German Bishops Compromise

by Christine Niles  •  •  May 7, 2015   

The German bishops have voted to allow those in gay civil unions or in adulterous second marriages to remain Church employees

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MUNICH, May 7, 2015 ( – The German bishops have voted to allow those in gay civil unions or in adulterous second marriages to remain Church employees.

All 27 dioceses in Germany participated in the vote, with more than two thirds voting in favor of relaxing the rule. The vote took place in spite of the fact that the Church has protection under the law if it wishes to fire an employee leading a life not in conformity with Catholic teaching.

Last year, a Catholic hospital in Germany fired a doctor after he contracted a second civil marriage. The doctor sued for wrongful termination, but last fall the German court ruled in favor of the hospital's right to terminate the employee. The Catholic hospital had argued that all its employees should be expected to lead lives consistent with Catholic teaching, and those who failed in this regard should not remain employees.

In spite of this legal protection, the German bishops are moving in a more progressive direction based on what they deem “the multiple changes in legal practice, legislation and society.”

After the revised labor rule was announced Tuesday, the head of the Central Committee of German Catholics applauded the decision. “The new rule opens the way for decisions that do justice to the situations people live in,” said Alois Gluick, head of the committee.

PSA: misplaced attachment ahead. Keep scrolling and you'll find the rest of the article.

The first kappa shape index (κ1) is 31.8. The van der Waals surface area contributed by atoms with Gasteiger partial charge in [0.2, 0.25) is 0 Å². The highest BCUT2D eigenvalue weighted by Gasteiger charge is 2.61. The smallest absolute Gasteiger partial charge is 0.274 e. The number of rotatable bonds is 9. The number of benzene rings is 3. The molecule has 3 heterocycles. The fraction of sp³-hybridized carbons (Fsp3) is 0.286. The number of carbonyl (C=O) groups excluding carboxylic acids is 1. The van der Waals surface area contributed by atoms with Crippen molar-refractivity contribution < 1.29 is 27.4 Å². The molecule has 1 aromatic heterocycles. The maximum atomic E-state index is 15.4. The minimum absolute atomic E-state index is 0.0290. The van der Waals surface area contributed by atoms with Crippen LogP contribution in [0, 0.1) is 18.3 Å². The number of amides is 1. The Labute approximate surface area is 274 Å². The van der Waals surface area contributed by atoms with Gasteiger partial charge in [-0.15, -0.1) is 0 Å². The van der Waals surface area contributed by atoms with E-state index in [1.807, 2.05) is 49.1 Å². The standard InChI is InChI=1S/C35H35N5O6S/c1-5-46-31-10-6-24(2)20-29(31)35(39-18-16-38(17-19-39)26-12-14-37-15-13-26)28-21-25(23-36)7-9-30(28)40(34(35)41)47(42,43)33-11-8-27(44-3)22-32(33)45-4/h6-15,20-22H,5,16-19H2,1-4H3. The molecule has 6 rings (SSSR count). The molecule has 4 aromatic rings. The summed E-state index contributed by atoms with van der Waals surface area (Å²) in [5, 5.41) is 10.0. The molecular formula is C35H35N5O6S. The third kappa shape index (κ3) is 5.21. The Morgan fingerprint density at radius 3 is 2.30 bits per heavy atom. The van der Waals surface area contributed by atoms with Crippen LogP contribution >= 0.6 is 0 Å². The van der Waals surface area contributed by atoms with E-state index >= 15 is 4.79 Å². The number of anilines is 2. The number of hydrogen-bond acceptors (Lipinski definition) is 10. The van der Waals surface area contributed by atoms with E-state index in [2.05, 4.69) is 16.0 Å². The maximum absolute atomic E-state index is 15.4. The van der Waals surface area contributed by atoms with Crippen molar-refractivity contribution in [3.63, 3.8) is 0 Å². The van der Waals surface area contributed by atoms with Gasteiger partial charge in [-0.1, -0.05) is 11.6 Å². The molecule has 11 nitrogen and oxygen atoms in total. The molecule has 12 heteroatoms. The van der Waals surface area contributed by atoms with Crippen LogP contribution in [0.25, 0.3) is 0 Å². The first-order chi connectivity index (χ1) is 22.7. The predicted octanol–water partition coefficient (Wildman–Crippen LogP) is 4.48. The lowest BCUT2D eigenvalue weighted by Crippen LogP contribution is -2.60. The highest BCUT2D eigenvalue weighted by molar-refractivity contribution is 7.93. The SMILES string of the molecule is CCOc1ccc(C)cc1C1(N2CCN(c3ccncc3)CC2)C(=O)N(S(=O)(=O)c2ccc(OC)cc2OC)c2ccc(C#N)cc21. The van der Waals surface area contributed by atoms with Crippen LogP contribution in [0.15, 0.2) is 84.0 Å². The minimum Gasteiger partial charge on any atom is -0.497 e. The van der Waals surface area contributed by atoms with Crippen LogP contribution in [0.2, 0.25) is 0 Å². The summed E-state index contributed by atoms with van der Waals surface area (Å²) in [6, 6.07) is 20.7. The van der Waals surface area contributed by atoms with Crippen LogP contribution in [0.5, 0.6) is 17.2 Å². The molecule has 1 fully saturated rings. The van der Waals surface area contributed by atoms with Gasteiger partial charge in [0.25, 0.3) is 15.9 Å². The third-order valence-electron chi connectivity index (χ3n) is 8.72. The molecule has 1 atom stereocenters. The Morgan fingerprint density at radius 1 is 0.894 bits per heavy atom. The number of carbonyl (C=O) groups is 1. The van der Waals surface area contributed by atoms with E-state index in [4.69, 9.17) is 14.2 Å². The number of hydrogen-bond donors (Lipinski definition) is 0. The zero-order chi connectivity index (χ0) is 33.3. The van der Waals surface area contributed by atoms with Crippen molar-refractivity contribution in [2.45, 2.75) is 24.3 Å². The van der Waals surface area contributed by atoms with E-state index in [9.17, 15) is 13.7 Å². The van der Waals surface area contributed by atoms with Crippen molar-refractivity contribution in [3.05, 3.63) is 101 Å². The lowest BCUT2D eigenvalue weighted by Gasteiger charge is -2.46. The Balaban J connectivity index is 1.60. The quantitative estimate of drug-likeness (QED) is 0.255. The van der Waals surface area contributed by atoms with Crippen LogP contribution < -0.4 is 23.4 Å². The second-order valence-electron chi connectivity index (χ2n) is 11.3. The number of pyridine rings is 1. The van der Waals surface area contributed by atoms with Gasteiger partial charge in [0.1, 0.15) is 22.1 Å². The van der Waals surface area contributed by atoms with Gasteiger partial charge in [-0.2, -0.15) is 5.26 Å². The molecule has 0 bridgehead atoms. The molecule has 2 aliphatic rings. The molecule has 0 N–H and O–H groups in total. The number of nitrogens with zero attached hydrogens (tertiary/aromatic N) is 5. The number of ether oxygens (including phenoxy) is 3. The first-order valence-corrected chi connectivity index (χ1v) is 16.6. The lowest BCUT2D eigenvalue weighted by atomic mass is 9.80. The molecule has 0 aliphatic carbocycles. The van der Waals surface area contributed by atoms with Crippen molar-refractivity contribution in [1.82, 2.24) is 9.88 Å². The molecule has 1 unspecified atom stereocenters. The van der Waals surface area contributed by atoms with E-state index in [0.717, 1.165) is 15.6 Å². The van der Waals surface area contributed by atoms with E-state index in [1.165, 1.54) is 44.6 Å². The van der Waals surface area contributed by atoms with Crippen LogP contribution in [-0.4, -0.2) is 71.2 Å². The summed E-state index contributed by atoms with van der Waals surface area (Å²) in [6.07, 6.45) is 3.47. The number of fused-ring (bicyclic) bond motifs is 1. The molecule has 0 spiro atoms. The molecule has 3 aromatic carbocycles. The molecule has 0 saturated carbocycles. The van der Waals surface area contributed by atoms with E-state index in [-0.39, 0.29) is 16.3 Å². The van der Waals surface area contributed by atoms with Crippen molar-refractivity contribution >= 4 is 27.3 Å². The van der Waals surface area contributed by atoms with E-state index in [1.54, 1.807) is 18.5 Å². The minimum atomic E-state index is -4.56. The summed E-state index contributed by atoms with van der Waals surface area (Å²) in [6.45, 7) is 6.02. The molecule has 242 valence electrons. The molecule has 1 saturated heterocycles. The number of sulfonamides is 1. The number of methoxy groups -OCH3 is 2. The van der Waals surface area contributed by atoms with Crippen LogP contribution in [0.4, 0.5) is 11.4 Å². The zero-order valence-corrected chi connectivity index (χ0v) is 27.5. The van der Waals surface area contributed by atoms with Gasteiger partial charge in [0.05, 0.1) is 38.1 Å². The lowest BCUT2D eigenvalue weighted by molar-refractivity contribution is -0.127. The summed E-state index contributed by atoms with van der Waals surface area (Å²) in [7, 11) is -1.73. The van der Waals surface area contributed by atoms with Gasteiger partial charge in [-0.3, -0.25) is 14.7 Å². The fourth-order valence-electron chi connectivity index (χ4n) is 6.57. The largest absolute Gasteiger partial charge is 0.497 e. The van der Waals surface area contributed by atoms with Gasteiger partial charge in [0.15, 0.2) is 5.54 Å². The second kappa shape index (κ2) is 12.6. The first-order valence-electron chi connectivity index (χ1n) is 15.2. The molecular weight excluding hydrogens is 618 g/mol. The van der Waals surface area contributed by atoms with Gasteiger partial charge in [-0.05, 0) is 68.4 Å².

Clarifying when an employee could be fired from a Catholic institution, the German bishops cited instances of racism, advocacy of abortion, or officially leaving the Church, which would count as “a grave breach of loyalty.”

The German Church makes billions each year off the Church tax, which takes eight percent of one's annual income. One must be listed officially with the government as Catholic in order for the Church to claim a right to this tax. The German bishops are keen on keeping this money; last year they threatened that Catholics who officially leave the Church — and thus stop paying the Church tax — would be denied the sacraments. And just last month, it was reported that the German Church is suing a soccer player for nearly 2 million euros in three years' worth of back taxes.


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